Welsh Journals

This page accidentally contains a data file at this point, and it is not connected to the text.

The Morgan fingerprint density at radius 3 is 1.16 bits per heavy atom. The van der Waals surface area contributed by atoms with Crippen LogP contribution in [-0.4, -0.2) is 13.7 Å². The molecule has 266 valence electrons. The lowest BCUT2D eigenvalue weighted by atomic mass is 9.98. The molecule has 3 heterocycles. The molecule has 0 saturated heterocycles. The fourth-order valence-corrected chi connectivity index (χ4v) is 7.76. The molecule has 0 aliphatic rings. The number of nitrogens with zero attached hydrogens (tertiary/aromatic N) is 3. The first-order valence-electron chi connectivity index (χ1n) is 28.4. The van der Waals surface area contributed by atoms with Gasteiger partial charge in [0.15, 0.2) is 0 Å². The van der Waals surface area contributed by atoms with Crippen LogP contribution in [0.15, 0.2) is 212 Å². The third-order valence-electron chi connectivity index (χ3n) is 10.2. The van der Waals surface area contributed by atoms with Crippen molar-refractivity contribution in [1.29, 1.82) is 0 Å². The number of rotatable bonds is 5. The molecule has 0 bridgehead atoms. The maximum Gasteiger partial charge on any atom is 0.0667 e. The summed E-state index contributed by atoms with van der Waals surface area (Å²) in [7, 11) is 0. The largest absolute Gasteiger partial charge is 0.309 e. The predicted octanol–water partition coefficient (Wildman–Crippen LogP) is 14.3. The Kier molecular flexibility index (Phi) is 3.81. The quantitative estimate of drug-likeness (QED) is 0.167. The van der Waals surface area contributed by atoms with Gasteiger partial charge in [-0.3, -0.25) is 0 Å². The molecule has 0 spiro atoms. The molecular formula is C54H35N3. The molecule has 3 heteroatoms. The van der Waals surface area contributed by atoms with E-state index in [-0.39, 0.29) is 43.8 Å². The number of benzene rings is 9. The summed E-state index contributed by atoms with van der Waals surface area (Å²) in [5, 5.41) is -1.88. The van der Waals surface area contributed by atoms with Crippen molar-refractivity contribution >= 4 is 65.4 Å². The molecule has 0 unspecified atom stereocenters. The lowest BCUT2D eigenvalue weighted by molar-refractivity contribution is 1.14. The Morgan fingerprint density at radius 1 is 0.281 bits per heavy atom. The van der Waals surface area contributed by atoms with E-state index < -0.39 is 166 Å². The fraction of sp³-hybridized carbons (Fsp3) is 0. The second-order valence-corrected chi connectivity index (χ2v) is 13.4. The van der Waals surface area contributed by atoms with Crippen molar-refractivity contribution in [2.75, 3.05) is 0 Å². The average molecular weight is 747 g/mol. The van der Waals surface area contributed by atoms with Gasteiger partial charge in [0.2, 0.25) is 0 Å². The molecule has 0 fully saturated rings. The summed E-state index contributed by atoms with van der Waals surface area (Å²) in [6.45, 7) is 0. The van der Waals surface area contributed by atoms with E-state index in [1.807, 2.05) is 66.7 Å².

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AN IRREGULAR JOURNAL. Vol. IT. SOBRAON, THURSDAY, APRIL 6th, 1882. No. 1. Bubbles round the keel show the vessel moves.—Mrs. Browning. He must be a bold man who questions the policy of a break in a long voyage. After six or seven weeks at sea, how pleasant is the sight of mountains looming high above the mists,—mountains which seem to stand on tip-toe in order to vie with each other to be the first to catch a glimpse of every passing stranger. We profess unbounded admiration for the rugged grandeur of the coast of South Africa, and especially for that unique " Mountain Monarch" who lends such enchantment to Table Bay, except when the fancy takes him to wrap himself in a " table cloth " ! Cape Town is picturesquely situated at the base of Table Mountain (3,550 feet high), and is by nature strongly garrisoned, — the " Devil " keeps sentry on the East and the " Lion " on the West, a fact which need not make the motley citizens so alarmed as to search every innocent wayfarer for fire-arms! The first thing that strikes the stranger is the unstinted bounty of nature in colouring some of her children and in endowing them with enormous " kissers." Still we confess that none of the daughters of Ham, their gay dresses notwithstanding, exhibited that vultus nimium lubricus aspici which Horace tells us is so irresistible. The sight of flat-roofed, chimneyless houses was very novel, but what won our admiration was the number of cool avenues of oak, pine, and silver poplar trees which formed " A pillar'd shade High over-arched, and echoing walks between." To sum up in a word, we are inclined to look upon our two-days' visit to Cape Town and its suburbs as the sunniest event we have known for many months, and a most agreeable pause to visit the Post Office (the Traveller's Temple) and learn the latest news in the world of politics. [J. GK E.]